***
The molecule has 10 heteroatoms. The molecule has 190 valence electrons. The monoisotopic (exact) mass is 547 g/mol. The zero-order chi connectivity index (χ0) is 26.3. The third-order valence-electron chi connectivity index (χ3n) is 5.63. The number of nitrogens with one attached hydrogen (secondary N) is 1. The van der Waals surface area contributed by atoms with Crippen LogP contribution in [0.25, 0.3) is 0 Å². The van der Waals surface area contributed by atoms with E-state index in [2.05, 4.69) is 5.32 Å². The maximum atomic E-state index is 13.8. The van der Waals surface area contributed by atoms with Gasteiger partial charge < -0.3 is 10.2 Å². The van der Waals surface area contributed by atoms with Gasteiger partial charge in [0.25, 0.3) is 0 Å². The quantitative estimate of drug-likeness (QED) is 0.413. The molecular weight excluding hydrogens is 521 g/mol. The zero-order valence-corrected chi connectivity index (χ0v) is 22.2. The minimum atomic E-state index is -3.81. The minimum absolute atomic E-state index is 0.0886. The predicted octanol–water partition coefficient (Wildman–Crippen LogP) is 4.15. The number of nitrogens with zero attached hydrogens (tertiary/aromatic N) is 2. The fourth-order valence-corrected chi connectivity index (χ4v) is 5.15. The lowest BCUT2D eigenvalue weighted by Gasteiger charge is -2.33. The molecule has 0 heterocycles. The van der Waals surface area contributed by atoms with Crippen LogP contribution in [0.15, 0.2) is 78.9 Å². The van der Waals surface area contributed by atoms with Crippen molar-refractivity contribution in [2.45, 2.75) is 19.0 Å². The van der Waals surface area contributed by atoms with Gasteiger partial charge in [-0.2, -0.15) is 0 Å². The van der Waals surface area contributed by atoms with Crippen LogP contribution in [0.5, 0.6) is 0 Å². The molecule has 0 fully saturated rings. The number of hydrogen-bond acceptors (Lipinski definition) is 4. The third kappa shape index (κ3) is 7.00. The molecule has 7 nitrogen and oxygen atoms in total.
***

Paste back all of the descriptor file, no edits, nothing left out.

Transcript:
The molecule has 10 heteroatoms. The molecule has 190 valence electrons. The monoisotopic (exact) mass is 547 g/mol. The zero-order chi connectivity index (χ0) is 26.3. The third-order valence-electron chi connectivity index (χ3n) is 5.63. The number of nitrogens with one attached hydrogen (secondary N) is 1. The van der Waals surface area contributed by atoms with Crippen LogP contribution in [0.25, 0.3) is 0 Å². The van der Waals surface area contributed by atoms with E-state index in [2.05, 4.69) is 5.32 Å². The maximum atomic E-state index is 13.8. The van der Waals surface area contributed by atoms with Gasteiger partial charge < -0.3 is 10.2 Å². The van der Waals surface area contributed by atoms with Gasteiger partial charge in [0.25, 0.3) is 0 Å². The quantitative estimate of drug-likeness (QED) is 0.413. The molecular weight excluding hydrogens is 521 g/mol. The zero-order valence-corrected chi connectivity index (χ0v) is 22.2. The minimum atomic E-state index is -3.81. The minimum absolute atomic E-state index is 0.0886. The predicted octanol–water partition coefficient (Wildman–Crippen LogP) is 4.15. The number of nitrogens with zero attached hydrogens (tertiary/aromatic N) is 2. The fourth-order valence-corrected chi connectivity index (χ4v) is 5.15. The lowest BCUT2D eigenvalue weighted by Gasteiger charge is -2.33. The molecule has 0 heterocycles. The van der Waals surface area contributed by atoms with Crippen LogP contribution in [0.15, 0.2) is 78.9 Å². The van der Waals surface area contributed by atoms with Crippen molar-refractivity contribution in [2.45, 2.75) is 19.0 Å². The van der Waals surface area contributed by atoms with Gasteiger partial charge in [-0.2, -0.15) is 0 Å². The van der Waals surface area contributed by atoms with Crippen LogP contribution in [0.5, 0.6) is 0 Å². The molecule has 0 fully saturated rings. The number of hydrogen-bond acceptors (Lipinski definition) is 4. The third kappa shape index (κ3) is 7.00. The molecule has 7 nitrogen and oxygen atoms in total.